What Could You Find Out about Your Home?
Architectural history isn't only about grand stately homes or picturesque thatched cottages - though they do of course play their part. It tells the story of communities and local identity - where we live, how we live, and how we came together over the centuries to create the built heritage we see today.
If you live in a remote farmhouse, the landscape around you may not have changed much for hundreds of years. But for the most part, signs of change are all around us.
Changes in architecture can tell the story of how an area developed. Styles, and fortunes, changed over the years, and external influences - wars, the Industrial Revolution, the advent of the train and the motor car, population growth - all had an effect on how, where and when houses were built.
Protecting our heritage
Listing celebrates a specific building's special architectural and historic interest, while conservation areas are "areas of special architectural or historic interest, the character or appearance of which it is desirable to preserve or enhance". But neither is intended to prevent change - they simply mean that consent must be applied for in order to make any changes that might affect the special interest of the building or area. Indeed, the concept of a conservation area wasn't introduced until 1967, so up to that time there was little check on what changes were being made.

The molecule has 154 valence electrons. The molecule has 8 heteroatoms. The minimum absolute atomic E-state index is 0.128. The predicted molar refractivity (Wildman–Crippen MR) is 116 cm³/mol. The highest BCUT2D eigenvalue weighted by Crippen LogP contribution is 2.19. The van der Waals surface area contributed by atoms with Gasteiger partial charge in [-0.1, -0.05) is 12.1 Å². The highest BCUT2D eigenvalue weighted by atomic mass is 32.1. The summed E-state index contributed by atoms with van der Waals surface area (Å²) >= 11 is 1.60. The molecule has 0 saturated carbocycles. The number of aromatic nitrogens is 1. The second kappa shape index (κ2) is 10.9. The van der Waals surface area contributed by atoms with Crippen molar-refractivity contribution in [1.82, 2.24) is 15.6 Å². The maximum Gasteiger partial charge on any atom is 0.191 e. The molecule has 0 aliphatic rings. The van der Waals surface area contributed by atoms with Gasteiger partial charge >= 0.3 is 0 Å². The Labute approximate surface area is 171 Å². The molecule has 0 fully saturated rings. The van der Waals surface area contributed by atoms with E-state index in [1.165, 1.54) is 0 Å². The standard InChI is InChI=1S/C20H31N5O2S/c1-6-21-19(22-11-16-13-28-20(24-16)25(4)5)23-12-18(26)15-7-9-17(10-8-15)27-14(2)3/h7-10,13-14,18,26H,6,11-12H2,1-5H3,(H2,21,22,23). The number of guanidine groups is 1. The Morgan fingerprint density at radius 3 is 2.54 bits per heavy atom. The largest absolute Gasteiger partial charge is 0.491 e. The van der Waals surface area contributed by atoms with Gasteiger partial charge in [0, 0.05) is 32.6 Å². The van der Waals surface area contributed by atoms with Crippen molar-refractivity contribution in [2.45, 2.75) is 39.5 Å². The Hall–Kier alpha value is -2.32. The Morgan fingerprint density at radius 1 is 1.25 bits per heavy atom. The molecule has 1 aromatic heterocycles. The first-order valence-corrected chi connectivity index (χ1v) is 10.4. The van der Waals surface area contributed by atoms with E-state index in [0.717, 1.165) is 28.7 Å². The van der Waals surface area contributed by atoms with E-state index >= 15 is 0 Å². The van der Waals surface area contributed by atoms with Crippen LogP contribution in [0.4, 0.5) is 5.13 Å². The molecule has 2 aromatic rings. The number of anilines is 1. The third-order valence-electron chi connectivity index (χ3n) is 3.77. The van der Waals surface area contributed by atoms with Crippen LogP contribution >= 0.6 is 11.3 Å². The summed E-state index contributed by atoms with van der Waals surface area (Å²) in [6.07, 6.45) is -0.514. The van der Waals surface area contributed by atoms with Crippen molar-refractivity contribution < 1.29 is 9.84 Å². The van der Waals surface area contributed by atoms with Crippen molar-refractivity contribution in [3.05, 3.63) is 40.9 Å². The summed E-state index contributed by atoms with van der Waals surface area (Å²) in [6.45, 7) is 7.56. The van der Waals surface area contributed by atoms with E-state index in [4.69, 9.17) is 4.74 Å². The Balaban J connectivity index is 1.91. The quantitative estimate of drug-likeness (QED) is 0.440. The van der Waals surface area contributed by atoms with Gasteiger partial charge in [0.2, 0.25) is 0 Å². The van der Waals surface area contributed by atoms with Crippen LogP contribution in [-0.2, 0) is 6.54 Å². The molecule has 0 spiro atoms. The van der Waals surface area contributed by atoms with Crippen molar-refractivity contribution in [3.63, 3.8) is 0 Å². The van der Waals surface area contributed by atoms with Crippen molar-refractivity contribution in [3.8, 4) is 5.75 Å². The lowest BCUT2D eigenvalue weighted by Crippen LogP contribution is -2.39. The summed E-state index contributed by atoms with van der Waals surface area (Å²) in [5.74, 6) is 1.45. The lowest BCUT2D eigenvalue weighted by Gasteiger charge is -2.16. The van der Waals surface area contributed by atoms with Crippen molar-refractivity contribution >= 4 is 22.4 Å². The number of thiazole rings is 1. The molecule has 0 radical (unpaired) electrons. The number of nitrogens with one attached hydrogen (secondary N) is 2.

History begins at home
While not everyone would be able to claim that "Queen Elizabeth I stayed here", there are any number of interesting things you could find out about the history of your house. You may already know more than you think. If you've ever redecorated, or moved things round in your attic, or dug up your garden, there's a chance you've caught a glimpse of the previous lives lived - an old dated sheet of newspaper used as lining, a carpenter's copperplate handwriting on an original wooden panel, even a Civil War musket ball in the garden.
There is always more to discover. Your house may be the first or best example of a particular style of architecture. It may have featured in an important painting or photograph. Someone famous may have once lived there, or something momentous may have happened there.
No house stands alone. Its history is irrevocably linked to the community in which it stands. Look at your home and how it fits into its surroundings. It might have been the hub of the community - a school or a church, or the 'Big House' of the village.
It could have been part of a country estate long since swallowed up by a nearby town. Maybe your house was built to house factory workers and their families. The industry - be it coal, iron, cloth, railways - may be long gone or changed beyond recognition, but the houses remain.
In the middle of larger cities, mews houses are popular among car owners because of their large garages, which were once used to stable horses. But whose horses were they? Which grand house did the mews belong to? Look for historical plaques in your area - your street may have been the scene of a famous march or protest.
The more you find out, the more questions you come up with.